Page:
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2015 Belgian GP Qualifying Report

Posted on 23 August 2015

By Bob Constanduros

After its three week break, Formula One has moved from its shortest permanent circuit to its longest and perhaps expecting a somewhat less frenetic race than that experienced in Hungary three weeks ago. The frustration of trying to overtake where it’s only just possible made for a thrilling event before the break; Spa is a longer legged, wide open traditional circuit where overtaking is easier.

Spa is many drivers’ favourite circuit. It is seven kilometres long and has two distinct characters: the very fast first and third sectors where 340kph was spotted during practice (by young Max Verstappen, no less) and a twisty middle sector. Therefore you can find some cars excelling on the straights (probably those with poorer downforce) and others going quickly in the middle sector, where handling and downforce are so important.

But then there is the possibility of the whole field being shaken up by the modifications that have been introduced since the mid-season break. Spa is followed two weeks later by another high speed track, Monza, so if teams develop something for Spa, it can also be of benefit in Italy. They are constantly developing the cars anyway and the fact that engineers and mechanics are not allowed in their team bases during the break doesn’t stop a raft of improvements appearing afterwards.

So how much was the grid shaken up in Belgium? The answer is not much. Sure, there were teams that had brought modifications and indeed, had been bringing mods for several races beforehand, but if anything, there were some real surprises here, that those teams that were expected to improve didn’t.

So at the head of the field were still the two Mercedes with Lewis Hamilton having taken the upper hand from Nico Rosberg. The Finn had a rotten time on Friday – amazingly the weather stayed excellent for at least four days – when he first of all had an engine problem and then an exploded Pirelli rear tyre at over 300kph, thankfully not hitting anything. But in each session he was still quickest.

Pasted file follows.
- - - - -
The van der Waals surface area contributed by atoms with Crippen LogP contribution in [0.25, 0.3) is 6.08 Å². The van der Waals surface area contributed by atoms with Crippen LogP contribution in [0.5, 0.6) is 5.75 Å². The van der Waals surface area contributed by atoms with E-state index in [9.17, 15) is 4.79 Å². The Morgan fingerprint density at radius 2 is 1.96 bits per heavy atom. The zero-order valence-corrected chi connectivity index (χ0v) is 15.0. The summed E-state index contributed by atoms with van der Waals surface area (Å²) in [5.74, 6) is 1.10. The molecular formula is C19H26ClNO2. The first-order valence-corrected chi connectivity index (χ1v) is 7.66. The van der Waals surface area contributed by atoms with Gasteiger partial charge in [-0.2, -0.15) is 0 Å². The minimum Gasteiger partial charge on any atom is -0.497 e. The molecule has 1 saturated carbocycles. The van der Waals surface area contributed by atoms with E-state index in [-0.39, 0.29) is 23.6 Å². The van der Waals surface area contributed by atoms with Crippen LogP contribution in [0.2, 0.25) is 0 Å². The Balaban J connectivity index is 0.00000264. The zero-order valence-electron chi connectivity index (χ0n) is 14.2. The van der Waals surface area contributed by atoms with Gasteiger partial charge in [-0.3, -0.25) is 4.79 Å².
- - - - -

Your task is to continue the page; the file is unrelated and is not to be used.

But then Hamilton sorted out his car to take the upper hand on Saturday and to pip his teammate by some 04.s for his 48th career pole position – Mercedes one-two again.

Ferrari might have been expected to be next, but four time Belgian Grand Prix winner Kimi Raikkonen stopped out on the circuit with a mechanical problem and will start well back, and Sebastian Vettel just didn’t improve in Q3 as others did and will start in the lower part of the top ten.

So bouncing back up to the front after disappointing recent races is Ferrari’s championship rivals Williams with Valtteri Bottas in third and Felipe Massa seventh. It took them a while to show this form – as it often does – but this is a circuit that suits them – provided it doesn’t rain.

Both Lotus and Force India (the latter in particular) benefitted from their Mercedes engines where power is so necessary. Perez set several fastest sector times although Hulkenberg was disappointingly far back in 11th. Lotus’s Romain Grosjean would be penalised five places for a new gearbox but qualifying fourth although teammate Maldonado was in eight, in spite of a practice accident.

No surprise that last year’s winner Daniel Ricciardo was in sixth place where Red Bull Racing have done so well, but their power deficit was costly; Sainz had the next Renault engine in tenth ahead of Kvyat in 12th and Verstappen 15th.

But all is not lost for any of them. New start procedures could provide a fascinating getaway tomorrow; it limits the amount of help gained from engineers on the bite point of the clutch, and the weather is due to break too. So Belgium could still provide some surprises as it frequently does. It’s just that it won’t be anything like Hungary – or Singapore!

Bob Constanduros is the on-circuit commentator at most Grands Prix worldwide. After a career in motor sport journalism dating back to the late sixties, he was officially asked to provide English language commentary at Grands Prix in the mid-eighties and hasn’t missed a Grand Prix since 1985, totalling over 550 Grands Prix. Despite his Greek name, he was born in England and lives there, not far from the Goodwood circuit where he saw his first motor sport in the fifties. He has taken an interest and worked in all forms of motor sport from karting through rallying to sports and touring cars, and has commentated at every Formula 1 Singapore Grand Prix since the race began. He has worked in all forms of media, and still works for the FIA and FOM as well as individual race promoters.

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